Lockerbie families may seek appeal to clear Abdelbaset al-Megrahi

Abdelbasset al-Megrahi Abdelbaset al-Megrahi is the only man convicted of the Lockerbie bombing

A fresh appeal against the conviction of Abdelbaset al-Megrahi for the Lockerbie bombing may be sought by UK relatives of some of those killed.

Dr Jim Swire, whose daughter Flora died, said he felt an application to the Scottish Criminal Cases Review Commission was "the way to go".

He has long believed that Megrahi was wrongfully convicted of the atrocity.

Scottish and US investigators stand by the evidence presented at his trial and are pursuing other potential suspects.

In an article for the Scotsman newspaper, Dr Swire wrote: "Certain relatives will apply to the Scottish Criminal Cases Review Commission for a further appeal against the Megrahi verdict."

In an interview with the BBC, he was less categorical but confirmed that an application was being considered as part of a campaign by UK relatives for a wider inquiry.

"Some of us, myself included, feel so frustrated by 25 years of refusal that we feel that the SCCRC application for appeal is the way to go," said Dr Swire.

"Whatever we do, it may initially concentrate on the verdict against Megrahi but it may equally well be an attempt to blast a route to a proper inquiry through very reluctant authorities."

Dr Jim Swire Dr Jim Swire has long believed that Megrahi was wrongly convicted for the bombing

At a trial in 2001, Megrahi was found guilty and jailed for life. His co-accused Al-amin Khalifa Fimah was acquitted.

Megrahi's first appeal was rejected. In 2009, he dropped a second appeal prior to being freed from prison on compassionate grounds because he had terminal cancer.

When he died last year, he went to his grave a guilty man.

In a BBC interview on Monday, the Lord Advocate Frank Mulholland said "the conviction stands".

"We were ready to meet the arguments and challenges that Mr Megrahi and his lawyers were placing before the court," he said.

"If there's any further evidence, anyone's got any concerns about it, they should make it known to the Scottish Criminal Cases Review Commission."

The SCCRC has confirmed that posthumous appeals are possible, even if the request does not come from relatives of the person who has died.

'Legitimate interest'

Any applicant must have a "legitimate interest" in the case and the commission would normally consult the deceased's family before accepting an application.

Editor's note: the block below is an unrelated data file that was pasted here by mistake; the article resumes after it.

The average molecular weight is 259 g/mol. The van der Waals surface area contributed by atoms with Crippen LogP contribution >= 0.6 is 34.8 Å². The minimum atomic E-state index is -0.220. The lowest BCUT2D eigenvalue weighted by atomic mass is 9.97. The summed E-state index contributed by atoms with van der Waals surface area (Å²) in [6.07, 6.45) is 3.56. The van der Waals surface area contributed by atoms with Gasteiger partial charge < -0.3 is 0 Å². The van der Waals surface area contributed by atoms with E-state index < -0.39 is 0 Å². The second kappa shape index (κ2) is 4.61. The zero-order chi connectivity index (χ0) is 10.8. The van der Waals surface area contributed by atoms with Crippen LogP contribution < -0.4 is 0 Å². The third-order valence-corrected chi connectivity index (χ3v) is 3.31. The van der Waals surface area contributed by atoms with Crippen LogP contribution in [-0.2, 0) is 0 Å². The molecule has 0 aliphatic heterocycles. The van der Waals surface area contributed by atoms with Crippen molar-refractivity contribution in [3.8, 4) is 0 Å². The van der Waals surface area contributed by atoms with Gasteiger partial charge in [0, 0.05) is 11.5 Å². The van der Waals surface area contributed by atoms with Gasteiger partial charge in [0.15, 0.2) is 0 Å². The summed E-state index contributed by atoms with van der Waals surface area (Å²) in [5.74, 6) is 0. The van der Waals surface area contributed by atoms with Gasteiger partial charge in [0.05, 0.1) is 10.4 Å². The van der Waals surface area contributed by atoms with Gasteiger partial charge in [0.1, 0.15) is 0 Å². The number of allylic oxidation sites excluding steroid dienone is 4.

Dr Swire is confident the SCCRC would be sympathetic to a request from UK relatives of Lockerbie victims.

"The relatives are pretty darn central amongst those who want to see re-examination of the verdict," he said.

Frank Lord Advocate Frank Mulholland told the BBC: "the conviction stands"

"I think there is no doubt that we relatives are valid applicants."

In an interview for the BBC documentary Living With Lockerbie, the former FBI Director Robert Mueller was asked if it would have been better if Megrahi's second appeal had gone ahead.

"Not necessarily," he said.

"I think all the challenges have been aired and aired and aired and aired. And so I'm not certain that we need yet another showing."

US and Scottish authorities are pursuing fresh witnesses and documents in Libya following the revolution that overthrew Muammar Gaddafi.

Libya's new justice minister, Salah Margani, has said that they will be able to interview the former Libyan spy chief, Abdullah al-Senussi.

"Yes, this is the intention," he told ITV News.

"What we are working on is finalising the arrangements for this as much as obtaining the evidence that's available with the UK and US authorities.

"We all need to know the facts."

The Lord Advocate has confirmed that Libya's new government has also appointed two prosecutors to work with them on the case.

"I follow the evidence as a prosecutor and that takes me to Libya," Mr Mulholland said.

The 25th anniversary of the bombing which claimed 270 lives will be marked in ceremonies in the US and the UK on Saturday.

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